Ocean bureau fields lease request for 765 MW wind project off of California

offshore wind farm june elp

The U.S. Bureau of Ocean Energy Management (BOEM) will announce in the Aug. 18 Federal Register that it has gotten an unsolicited application for wind power area leasing from Trident Winds for a 765 MW wind project to be located offshore of the retired Morro Bay power plant in California.

The purpose of this Aug. 18 public notice is to: describe the unsolicited proposal submitted to BOEM by Trident Winds to acquire an OCS commercial wind lease; solicit submissions of indications of interest in acquiring a commercial lease for wind energy development on the OCS offshore California in the area described; and solicit public input regarding the area, the potential environmental consequences associated with wind energy development in the area, and existing and planned multiple uses of the area.

Any party submitting an indication of interest in acquiring a commercial wind lease for or within the Proposed Lease Area needs to do so within 30 days of this Aug. 18 notice.

On Jan. 14, BOEM received an unsolicited request from Trident Winds for a utility-scale floating wind energy facility offshore Morro Bay, California, that would interconnect with the California electrical grid at the existing Morro Bay plant. The project would be located, at its closest point, about 15 nautical miles offshore Point Piedras Blancas in water depths of about 2,900 feet.

The proposed project would generate an anticipated 765 MW from about 100 floating units, each equipped with up to an 8-MW wind turbine generator and connected by inter-unit electrical cabling, with a single transmission cable exporting electricity to the mainland. Trident Winds proposes to interconnect the project with the grid at the existing Morro Bay plant. The proposal also includes plans to increase the project to 1,000 MW at a later date if an agreement is reached between the developer and the state of California to purchase the additional power produced and additional transmission power is available.

In October 2015, the state of California passed the Clean Energy and Pollution Reduction Act of 2015 (SB-350), requiring the amount of electricity generated and sold to retail customers per year from eligible renewable energy resources be increased to 50 percent by Dec. 31, 2030. This project may provide additional renewable energy capacity to achieve its SB-350 goals, the developer said.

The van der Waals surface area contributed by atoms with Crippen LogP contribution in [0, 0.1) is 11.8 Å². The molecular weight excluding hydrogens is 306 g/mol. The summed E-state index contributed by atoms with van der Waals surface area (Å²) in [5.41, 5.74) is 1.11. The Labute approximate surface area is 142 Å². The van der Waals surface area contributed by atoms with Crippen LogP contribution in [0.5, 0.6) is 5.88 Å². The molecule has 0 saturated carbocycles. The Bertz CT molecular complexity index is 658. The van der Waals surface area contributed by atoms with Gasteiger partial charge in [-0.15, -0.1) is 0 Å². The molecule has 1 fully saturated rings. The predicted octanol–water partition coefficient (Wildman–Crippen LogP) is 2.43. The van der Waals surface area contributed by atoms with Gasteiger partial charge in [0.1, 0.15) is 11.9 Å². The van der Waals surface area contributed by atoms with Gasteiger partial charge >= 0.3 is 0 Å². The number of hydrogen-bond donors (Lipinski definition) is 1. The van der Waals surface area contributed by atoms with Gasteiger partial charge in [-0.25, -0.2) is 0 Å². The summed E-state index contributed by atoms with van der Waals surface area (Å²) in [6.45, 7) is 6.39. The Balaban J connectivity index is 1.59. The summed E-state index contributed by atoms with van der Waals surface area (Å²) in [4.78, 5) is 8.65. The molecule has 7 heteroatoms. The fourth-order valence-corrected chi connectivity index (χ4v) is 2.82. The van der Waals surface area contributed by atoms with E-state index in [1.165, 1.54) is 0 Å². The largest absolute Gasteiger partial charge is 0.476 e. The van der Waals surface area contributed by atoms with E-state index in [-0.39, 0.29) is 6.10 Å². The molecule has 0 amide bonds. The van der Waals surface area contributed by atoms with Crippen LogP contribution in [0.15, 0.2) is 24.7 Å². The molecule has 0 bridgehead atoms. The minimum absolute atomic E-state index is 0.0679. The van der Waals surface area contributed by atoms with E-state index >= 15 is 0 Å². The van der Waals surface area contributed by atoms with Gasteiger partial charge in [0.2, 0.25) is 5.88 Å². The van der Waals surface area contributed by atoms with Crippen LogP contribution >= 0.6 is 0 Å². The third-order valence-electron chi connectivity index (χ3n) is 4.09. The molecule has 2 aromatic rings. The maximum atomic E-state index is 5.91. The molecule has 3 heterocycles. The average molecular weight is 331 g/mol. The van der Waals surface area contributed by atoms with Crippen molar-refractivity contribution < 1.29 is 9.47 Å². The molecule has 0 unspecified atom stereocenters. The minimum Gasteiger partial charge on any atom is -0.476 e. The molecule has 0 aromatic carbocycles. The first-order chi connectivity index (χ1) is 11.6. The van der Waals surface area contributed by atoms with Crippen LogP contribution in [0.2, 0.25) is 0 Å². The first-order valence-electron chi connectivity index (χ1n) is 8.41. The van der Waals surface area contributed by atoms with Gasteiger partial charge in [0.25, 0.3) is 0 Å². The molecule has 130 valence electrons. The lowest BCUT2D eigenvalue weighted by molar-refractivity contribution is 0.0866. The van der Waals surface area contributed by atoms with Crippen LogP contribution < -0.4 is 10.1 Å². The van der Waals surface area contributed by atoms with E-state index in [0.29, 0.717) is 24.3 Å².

At the conclusion of the comment period for this public notice, BOEM will review the submissions received and undertake a completeness review for each of those submissions and a qualifications review for each of the nominating entities. BOEM will then make a determination as to whether competitive interest exists. If BOEM receives one or more indications of interest in acquiring a commercial wind lease from qualified entities that wish to compete for the Proposed Lease Area, BOEM may decide to move forward with the lease issuance process using competitive procedures. If BOEM receives no competing indications of interest, it may decide to move forward with the lease issuance process using noncompetitive procedures.

Should BOEM decide to proceed with issuing a lease in the Proposed Lease Area, whether competitively or noncompetitively, it will comply with all applicable requirements and provide the public with additional opportunities to provide input under applicable laws, such as the National Environmental Policy Act (NEPA). BOEM will also coordinate and consult, as appropriate, with relevant federal agencies, affected tribes, affected state agencies, and affected local governments during the lease development and issuance process.

The entire prospective lease area is about 106 square miles (67,963 acres) and consists of five OCS blocks and 17 partial OCS blocks.

Trident Winds said it will seek a long-term power purchase agreement or a build-own-transfer transaction with one or more load serving utilities. Initial commercial operation for the project is expected in the 2025 time frame.

The company said subsea export cable(s) will be used to export produced electricity to the Pacific Gas & Electric high voltage substation located adjacent to the Morro Bay power plant (MBPP). The MBPP was built in 1953 as an oil-fired plant cooled with seawater. The plant was subsequently converted to natural gas. The MBPP was decommissioned in February 2014 and is no longer operating.

The overall cost for the initial 650 MW net capacity wind project permitting, development and construction is estimated at $3.2 billion in 2015 dollars.

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